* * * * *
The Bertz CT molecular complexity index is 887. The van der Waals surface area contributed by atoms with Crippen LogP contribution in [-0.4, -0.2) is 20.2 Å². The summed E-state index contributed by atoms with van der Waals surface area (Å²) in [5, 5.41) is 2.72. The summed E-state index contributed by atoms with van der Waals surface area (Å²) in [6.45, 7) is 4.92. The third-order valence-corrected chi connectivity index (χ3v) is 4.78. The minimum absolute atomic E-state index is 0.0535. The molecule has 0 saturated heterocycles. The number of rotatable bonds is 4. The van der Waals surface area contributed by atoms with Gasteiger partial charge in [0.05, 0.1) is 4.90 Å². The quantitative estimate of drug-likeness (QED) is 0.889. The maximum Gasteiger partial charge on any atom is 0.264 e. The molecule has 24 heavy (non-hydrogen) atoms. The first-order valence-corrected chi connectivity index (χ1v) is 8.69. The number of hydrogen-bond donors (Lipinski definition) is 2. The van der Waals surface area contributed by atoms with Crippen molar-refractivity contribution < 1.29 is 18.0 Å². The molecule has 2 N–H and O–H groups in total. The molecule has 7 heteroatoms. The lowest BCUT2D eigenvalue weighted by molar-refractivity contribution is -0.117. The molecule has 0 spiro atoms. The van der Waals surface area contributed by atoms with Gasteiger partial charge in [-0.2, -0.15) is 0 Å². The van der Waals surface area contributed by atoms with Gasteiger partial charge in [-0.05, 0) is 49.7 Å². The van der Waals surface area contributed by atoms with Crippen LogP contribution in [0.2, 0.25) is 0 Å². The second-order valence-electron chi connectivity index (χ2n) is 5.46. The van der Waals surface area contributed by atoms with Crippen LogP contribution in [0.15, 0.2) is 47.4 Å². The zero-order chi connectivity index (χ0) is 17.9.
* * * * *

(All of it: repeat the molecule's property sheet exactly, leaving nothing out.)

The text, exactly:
The Bertz CT molecular complexity index is 887. The van der Waals surface area contributed by atoms with Crippen LogP contribution in [-0.4, -0.2) is 20.2 Å². The summed E-state index contributed by atoms with van der Waals surface area (Å²) in [5, 5.41) is 2.72. The summed E-state index contributed by atoms with van der Waals surface area (Å²) in [6.45, 7) is 4.92. The third-order valence-corrected chi connectivity index (χ3v) is 4.78. The minimum absolute atomic E-state index is 0.0535. The molecule has 0 saturated heterocycles. The number of rotatable bonds is 4. The van der Waals surface area contributed by atoms with Gasteiger partial charge in [0.05, 0.1) is 4.90 Å². The quantitative estimate of drug-likeness (QED) is 0.889. The maximum Gasteiger partial charge on any atom is 0.264 e. The molecule has 24 heavy (non-hydrogen) atoms. The first-order valence-corrected chi connectivity index (χ1v) is 8.69. The number of hydrogen-bond donors (Lipinski definition) is 2. The van der Waals surface area contributed by atoms with Crippen molar-refractivity contribution < 1.29 is 18.0 Å². The molecule has 2 N–H and O–H groups in total. The molecule has 7 heteroatoms. The lowest BCUT2D eigenvalue weighted by molar-refractivity contribution is -0.117. The molecule has 0 spiro atoms. The van der Waals surface area contributed by atoms with Gasteiger partial charge in [-0.2, -0.15) is 0 Å². The van der Waals surface area contributed by atoms with Gasteiger partial charge in [-0.05, 0) is 49.7 Å². The van der Waals surface area contributed by atoms with Crippen LogP contribution in [0.2, 0.25) is 0 Å². The second-order valence-electron chi connectivity index (χ2n) is 5.46. The van der Waals surface area contributed by atoms with Crippen LogP contribution in [0.15, 0.2) is 47.4 Å². The zero-order chi connectivity index (χ0) is 17.9.